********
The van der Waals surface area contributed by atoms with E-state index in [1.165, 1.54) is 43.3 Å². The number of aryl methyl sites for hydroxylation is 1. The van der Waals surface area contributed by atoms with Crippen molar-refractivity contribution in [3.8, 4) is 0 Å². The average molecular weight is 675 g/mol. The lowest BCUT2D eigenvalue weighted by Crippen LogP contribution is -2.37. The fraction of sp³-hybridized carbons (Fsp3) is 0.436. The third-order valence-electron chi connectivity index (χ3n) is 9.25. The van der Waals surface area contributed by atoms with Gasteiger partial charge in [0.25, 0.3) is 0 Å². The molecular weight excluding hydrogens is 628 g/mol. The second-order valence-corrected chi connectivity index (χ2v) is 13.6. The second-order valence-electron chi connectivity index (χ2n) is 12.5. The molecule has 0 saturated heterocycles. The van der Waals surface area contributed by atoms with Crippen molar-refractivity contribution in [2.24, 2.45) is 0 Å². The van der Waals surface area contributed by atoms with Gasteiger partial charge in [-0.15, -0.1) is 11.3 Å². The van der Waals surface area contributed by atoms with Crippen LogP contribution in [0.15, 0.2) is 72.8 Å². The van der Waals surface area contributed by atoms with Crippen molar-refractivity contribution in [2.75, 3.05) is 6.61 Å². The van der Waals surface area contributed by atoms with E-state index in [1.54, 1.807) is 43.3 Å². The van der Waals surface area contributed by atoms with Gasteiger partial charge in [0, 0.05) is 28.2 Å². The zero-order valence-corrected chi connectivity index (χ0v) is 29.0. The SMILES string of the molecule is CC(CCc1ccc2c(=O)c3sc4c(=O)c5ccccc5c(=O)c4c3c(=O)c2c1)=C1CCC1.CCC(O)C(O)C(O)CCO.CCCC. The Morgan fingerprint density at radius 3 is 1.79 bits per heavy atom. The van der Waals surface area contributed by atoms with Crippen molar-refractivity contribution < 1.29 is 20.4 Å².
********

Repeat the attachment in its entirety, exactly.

The van der Waals surface area contributed by atoms with E-state index in [1.165, 1.54) is 43.3 Å². The number of aryl methyl sites for hydroxylation is 1. The van der Waals surface area contributed by atoms with Crippen molar-refractivity contribution in [3.8, 4) is 0 Å². The average molecular weight is 675 g/mol. The lowest BCUT2D eigenvalue weighted by Crippen LogP contribution is -2.37. The fraction of sp³-hybridized carbons (Fsp3) is 0.436. The third-order valence-electron chi connectivity index (χ3n) is 9.25. The van der Waals surface area contributed by atoms with Gasteiger partial charge in [0.25, 0.3) is 0 Å². The molecular weight excluding hydrogens is 628 g/mol. The second-order valence-corrected chi connectivity index (χ2v) is 13.6. The second-order valence-electron chi connectivity index (χ2n) is 12.5. The molecule has 0 saturated heterocycles. The van der Waals surface area contributed by atoms with Crippen molar-refractivity contribution in [2.24, 2.45) is 0 Å². The van der Waals surface area contributed by atoms with Gasteiger partial charge in [-0.15, -0.1) is 11.3 Å². The van der Waals surface area contributed by atoms with Crippen LogP contribution in [0.15, 0.2) is 72.8 Å². The van der Waals surface area contributed by atoms with Crippen molar-refractivity contribution in [2.75, 3.05) is 6.61 Å². The van der Waals surface area contributed by atoms with E-state index in [1.54, 1.807) is 43.3 Å². The van der Waals surface area contributed by atoms with Gasteiger partial charge in [0, 0.05) is 28.2 Å². The zero-order valence-corrected chi connectivity index (χ0v) is 29.0. The SMILES string of the molecule is CC(CCc1ccc2c(=O)c3sc4c(=O)c5ccccc5c(=O)c4c3c(=O)c2c1)=C1CCC1.CCC(O)C(O)C(O)CCO.CCCC. The Morgan fingerprint density at radius 3 is 1.79 bits per heavy atom. The van der Waals surface area contributed by atoms with Crippen molar-refractivity contribution < 1.29 is 20.4 Å².